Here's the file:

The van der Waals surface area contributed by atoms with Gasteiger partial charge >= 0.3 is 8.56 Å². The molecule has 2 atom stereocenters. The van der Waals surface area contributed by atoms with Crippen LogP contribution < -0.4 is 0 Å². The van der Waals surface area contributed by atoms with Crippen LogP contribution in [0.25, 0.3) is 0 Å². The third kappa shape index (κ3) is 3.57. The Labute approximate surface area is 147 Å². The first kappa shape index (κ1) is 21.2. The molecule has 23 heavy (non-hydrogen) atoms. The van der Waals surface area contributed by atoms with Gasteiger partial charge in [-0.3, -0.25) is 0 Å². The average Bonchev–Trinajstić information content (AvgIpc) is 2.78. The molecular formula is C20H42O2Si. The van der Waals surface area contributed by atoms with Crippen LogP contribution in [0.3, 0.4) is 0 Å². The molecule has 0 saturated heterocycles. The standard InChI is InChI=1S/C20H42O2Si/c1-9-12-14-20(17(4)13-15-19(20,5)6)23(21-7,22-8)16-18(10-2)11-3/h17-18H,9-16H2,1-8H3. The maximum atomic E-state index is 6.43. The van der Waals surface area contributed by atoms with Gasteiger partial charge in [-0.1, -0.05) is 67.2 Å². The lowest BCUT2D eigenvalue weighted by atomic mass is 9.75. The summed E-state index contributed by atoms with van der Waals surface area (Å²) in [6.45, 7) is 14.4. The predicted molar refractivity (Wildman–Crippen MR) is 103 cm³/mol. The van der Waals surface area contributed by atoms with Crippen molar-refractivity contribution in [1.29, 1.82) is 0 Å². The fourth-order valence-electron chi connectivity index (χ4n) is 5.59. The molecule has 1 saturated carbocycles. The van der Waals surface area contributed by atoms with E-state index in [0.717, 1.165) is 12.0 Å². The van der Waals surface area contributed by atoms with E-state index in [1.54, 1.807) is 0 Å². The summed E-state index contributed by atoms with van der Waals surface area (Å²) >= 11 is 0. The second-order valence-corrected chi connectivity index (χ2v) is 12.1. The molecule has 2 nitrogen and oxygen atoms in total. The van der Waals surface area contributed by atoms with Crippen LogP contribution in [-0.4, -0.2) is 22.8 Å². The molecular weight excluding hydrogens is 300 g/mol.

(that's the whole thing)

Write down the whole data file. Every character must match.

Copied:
The van der Waals surface area contributed by atoms with Gasteiger partial charge >= 0.3 is 8.56 Å². The molecule has 2 atom stereocenters. The van der Waals surface area contributed by atoms with Crippen LogP contribution < -0.4 is 0 Å². The van der Waals surface area contributed by atoms with Crippen LogP contribution in [0.25, 0.3) is 0 Å². The third kappa shape index (κ3) is 3.57. The Labute approximate surface area is 147 Å². The first kappa shape index (κ1) is 21.2. The molecule has 23 heavy (non-hydrogen) atoms. The van der Waals surface area contributed by atoms with Gasteiger partial charge in [-0.3, -0.25) is 0 Å². The average Bonchev–Trinajstić information content (AvgIpc) is 2.78. The molecular formula is C20H42O2Si. The van der Waals surface area contributed by atoms with Crippen LogP contribution in [0.3, 0.4) is 0 Å². The molecule has 0 saturated heterocycles. The standard InChI is InChI=1S/C20H42O2Si/c1-9-12-14-20(17(4)13-15-19(20,5)6)23(21-7,22-8)16-18(10-2)11-3/h17-18H,9-16H2,1-8H3. The maximum atomic E-state index is 6.43. The van der Waals surface area contributed by atoms with Gasteiger partial charge in [-0.1, -0.05) is 67.2 Å². The lowest BCUT2D eigenvalue weighted by atomic mass is 9.75. The summed E-state index contributed by atoms with van der Waals surface area (Å²) in [6.45, 7) is 14.4. The predicted molar refractivity (Wildman–Crippen MR) is 103 cm³/mol. The van der Waals surface area contributed by atoms with Crippen molar-refractivity contribution in [1.29, 1.82) is 0 Å². The fourth-order valence-electron chi connectivity index (χ4n) is 5.59. The molecule has 1 saturated carbocycles. The van der Waals surface area contributed by atoms with E-state index in [0.717, 1.165) is 12.0 Å². The van der Waals surface area contributed by atoms with E-state index in [1.54, 1.807) is 0 Å². The summed E-state index contributed by atoms with van der Waals surface area (Å²) >= 11 is 0. The second-order valence-corrected chi connectivity index (χ2v) is 12.1. The molecule has 2 nitrogen and oxygen atoms in total. The van der Waals surface area contributed by atoms with Crippen LogP contribution in [-0.4, -0.2) is 22.8 Å². The molecular weight excluding hydrogens is 300 g/mol.